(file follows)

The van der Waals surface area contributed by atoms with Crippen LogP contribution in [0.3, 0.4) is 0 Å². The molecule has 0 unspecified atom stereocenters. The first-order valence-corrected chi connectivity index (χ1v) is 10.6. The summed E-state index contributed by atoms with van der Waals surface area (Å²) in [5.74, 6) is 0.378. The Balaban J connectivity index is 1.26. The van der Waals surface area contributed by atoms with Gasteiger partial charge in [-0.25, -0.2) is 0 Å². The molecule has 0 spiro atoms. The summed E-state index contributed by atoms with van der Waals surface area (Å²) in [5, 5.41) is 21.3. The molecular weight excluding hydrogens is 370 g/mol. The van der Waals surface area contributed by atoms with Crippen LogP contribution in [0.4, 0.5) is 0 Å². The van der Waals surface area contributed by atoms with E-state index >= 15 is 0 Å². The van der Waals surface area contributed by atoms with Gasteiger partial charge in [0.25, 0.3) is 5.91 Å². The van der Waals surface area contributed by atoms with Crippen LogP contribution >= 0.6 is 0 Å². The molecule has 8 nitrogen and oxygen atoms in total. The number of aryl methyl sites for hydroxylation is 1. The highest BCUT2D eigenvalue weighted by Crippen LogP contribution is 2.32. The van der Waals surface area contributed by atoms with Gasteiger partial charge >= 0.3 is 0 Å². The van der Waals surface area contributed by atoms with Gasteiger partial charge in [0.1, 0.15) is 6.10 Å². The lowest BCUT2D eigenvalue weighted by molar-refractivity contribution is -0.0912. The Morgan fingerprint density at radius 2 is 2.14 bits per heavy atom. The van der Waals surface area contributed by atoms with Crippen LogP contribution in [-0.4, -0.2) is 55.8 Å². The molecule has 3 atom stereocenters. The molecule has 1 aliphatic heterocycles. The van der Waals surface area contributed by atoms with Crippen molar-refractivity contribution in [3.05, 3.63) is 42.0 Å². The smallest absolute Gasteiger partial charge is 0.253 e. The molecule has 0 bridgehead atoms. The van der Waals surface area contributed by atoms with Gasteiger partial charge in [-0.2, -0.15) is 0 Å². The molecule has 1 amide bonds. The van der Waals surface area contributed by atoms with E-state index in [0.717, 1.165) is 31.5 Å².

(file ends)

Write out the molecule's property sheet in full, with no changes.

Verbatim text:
The van der Waals surface area contributed by atoms with Crippen LogP contribution in [0.3, 0.4) is 0 Å². The molecule has 0 unspecified atom stereocenters. The first-order valence-corrected chi connectivity index (χ1v) is 10.6. The summed E-state index contributed by atoms with van der Waals surface area (Å²) in [5.74, 6) is 0.378. The Balaban J connectivity index is 1.26. The van der Waals surface area contributed by atoms with Gasteiger partial charge in [-0.25, -0.2) is 0 Å². The molecule has 0 spiro atoms. The summed E-state index contributed by atoms with van der Waals surface area (Å²) in [5, 5.41) is 21.3. The molecular weight excluding hydrogens is 370 g/mol. The van der Waals surface area contributed by atoms with Crippen LogP contribution in [0.4, 0.5) is 0 Å². The van der Waals surface area contributed by atoms with E-state index >= 15 is 0 Å². The van der Waals surface area contributed by atoms with Gasteiger partial charge in [0.25, 0.3) is 5.91 Å². The van der Waals surface area contributed by atoms with Crippen LogP contribution >= 0.6 is 0 Å². The molecule has 8 nitrogen and oxygen atoms in total. The number of aryl methyl sites for hydroxylation is 1. The highest BCUT2D eigenvalue weighted by Crippen LogP contribution is 2.32. The van der Waals surface area contributed by atoms with Gasteiger partial charge >= 0.3 is 0 Å². The van der Waals surface area contributed by atoms with Gasteiger partial charge in [0.1, 0.15) is 6.10 Å². The lowest BCUT2D eigenvalue weighted by molar-refractivity contribution is -0.0912. The Morgan fingerprint density at radius 2 is 2.14 bits per heavy atom. The van der Waals surface area contributed by atoms with Crippen LogP contribution in [-0.4, -0.2) is 55.8 Å². The molecule has 3 atom stereocenters. The molecule has 1 aliphatic heterocycles. The van der Waals surface area contributed by atoms with Crippen molar-refractivity contribution in [3.05, 3.63) is 42.0 Å². The smallest absolute Gasteiger partial charge is 0.253 e. The molecule has 0 bridgehead atoms. The van der Waals surface area contributed by atoms with Gasteiger partial charge in [-0.2, -0.15) is 0 Å². The molecule has 1 amide bonds. The van der Waals surface area contributed by atoms with E-state index in [0.717, 1.165) is 31.5 Å².